Last updated on 14 July 2021
I think they must have worn out the drummer. This guy looks like his own ghost on videos from the newest 2015 album of Cradle of Filth called the Hammer of the Witches.
CoF‘s 11th studio edition features the new guitarists Marek ‘Ashok’ Šmerda and Richard Shaw. You’ll also find Lindsay Schoolcraft on keyboards and female vocals for the first time with the cradle. So a lot of newbies in this band, and this is always somewhat of a worry when a new release is due. Either they wreck it, or it comes out really good.
As has become custom, Cradle of Filth employ a joyful mix of different styles into this metal stew of theirs. Take your pick, you’ll get some Thrash, Heavy Metal, and good old tremolo-laden Black Metal. So, with this in mind, some of that stuff even sounds like deep, dark versions of Iron Maiden at times. There is one distinct passage in The Vampyre at my Side. Amongst many others.
Some purists believe that Hammer of the Witches’ production is actually for girls. But not men with balls, straying far away from the beaten Black Metal path that thou shalt never leave. Ever. But hey, it takes all kinds. And I disagree with this view.
Dani Filth actually uses fantasy in this decidedly toxic brew that is his own nightmare version of Extreme Metal. So much so, that it starts to become interesting in a way other die-hard BM bands will never be able to perform. And THIS is exactly the kind of added spice I love with CoF.
Now, for those who wonder what to do with this piece, we have some advice. Just (try to) keep up with Hammer of the Witches for some longer period than five minutes (not much). And it will grow on ye, a lot actually. Even with Dani Filth‘s back-to-back screams and the super wild drumming. Airy, fairy, and epic in places, and pure cold metal in others. There’s never a dull moment on this record.
But then, there is only so much screeching that you can take. Dani Filth definitely wears you out after a while, AND it is much closer to stuff they produced in the past. But all of that metal extremism is still playful enough for us to suffer through Dani’s screams for some 69 minutes (I am listening to the Deluxe edition) relatively unscathed.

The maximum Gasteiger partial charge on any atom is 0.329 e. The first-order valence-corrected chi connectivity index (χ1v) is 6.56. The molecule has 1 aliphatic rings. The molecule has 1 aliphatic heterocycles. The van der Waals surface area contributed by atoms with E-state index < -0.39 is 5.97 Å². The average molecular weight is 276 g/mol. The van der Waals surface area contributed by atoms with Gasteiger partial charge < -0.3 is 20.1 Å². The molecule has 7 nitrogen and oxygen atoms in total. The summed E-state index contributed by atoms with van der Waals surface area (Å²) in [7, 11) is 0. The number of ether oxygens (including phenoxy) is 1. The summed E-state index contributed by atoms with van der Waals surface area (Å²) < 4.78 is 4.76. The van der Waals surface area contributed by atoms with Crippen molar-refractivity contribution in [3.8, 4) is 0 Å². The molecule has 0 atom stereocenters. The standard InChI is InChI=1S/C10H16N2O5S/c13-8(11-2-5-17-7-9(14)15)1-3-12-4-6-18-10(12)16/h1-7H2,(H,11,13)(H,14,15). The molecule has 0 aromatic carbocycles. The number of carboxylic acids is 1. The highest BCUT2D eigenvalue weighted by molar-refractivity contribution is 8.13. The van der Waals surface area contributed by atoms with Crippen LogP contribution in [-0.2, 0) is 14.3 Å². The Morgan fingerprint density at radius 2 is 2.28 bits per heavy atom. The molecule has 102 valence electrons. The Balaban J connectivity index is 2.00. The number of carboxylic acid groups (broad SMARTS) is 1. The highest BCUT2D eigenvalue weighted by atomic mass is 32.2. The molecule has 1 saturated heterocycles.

OK, it is not that bad, but you indeed need to be fearless to take that in all at once.
Walpurgis Eve is … an intro, as intros go. And of questionable quality, too. You will find a bunch of intros, interludes, and outros on this record. A waste of good space in my view. But then Hammer of the Witches gets going with Yours Immortally…, CoF‘s very own attempt at blackened Speed Metal. If only some of these shrieks could just disappear. And then suddenly the song deploys its Heavy Metal Moments. Very good, I like that – fast and merciless.
And then we found Deflowering the Maidenhead, Displeasuring the Goddess. Screamy and fast yet again, true. But we really got a kick out of that mix of thrash, tremolo picking, and sudden melodic attacks from the synth department. In a way, this track probably aligns best with the essence of the piece.
Right Wing of the Garden Triptych displays a more club-ready version of Cradle of Filth (if you can call this like that..). And – as always – I truly fancy Dani’s creepy, black humor displayed in the lyrics department. An extract: ‘..‘Tis the penalty for lust / Long dreaded, read in scripture / Vain pleasures fed to paint this…‘. Ah, what a dark pleasure to listen to this. That’s indeed a very cool track.
Unfortunately, you will also find some fillers in this record. And that’s a real pity in a mostly well-constructed album. And – as always – at some 69 whopping minutes of airtime, some culling of the tracklist would have done wonders to the quality of the piece.
All in all, Hammer of the Witches is typical CoF fare. Melodic and highly energetic to a point, the record never loses the metal underground. A really varied and juicy little piece of red-hot metal. That it is devoid of any definitive style only adds to its uncanny allure. And that’s exactly what we expect from Cradle of Filth.
Get dat tune: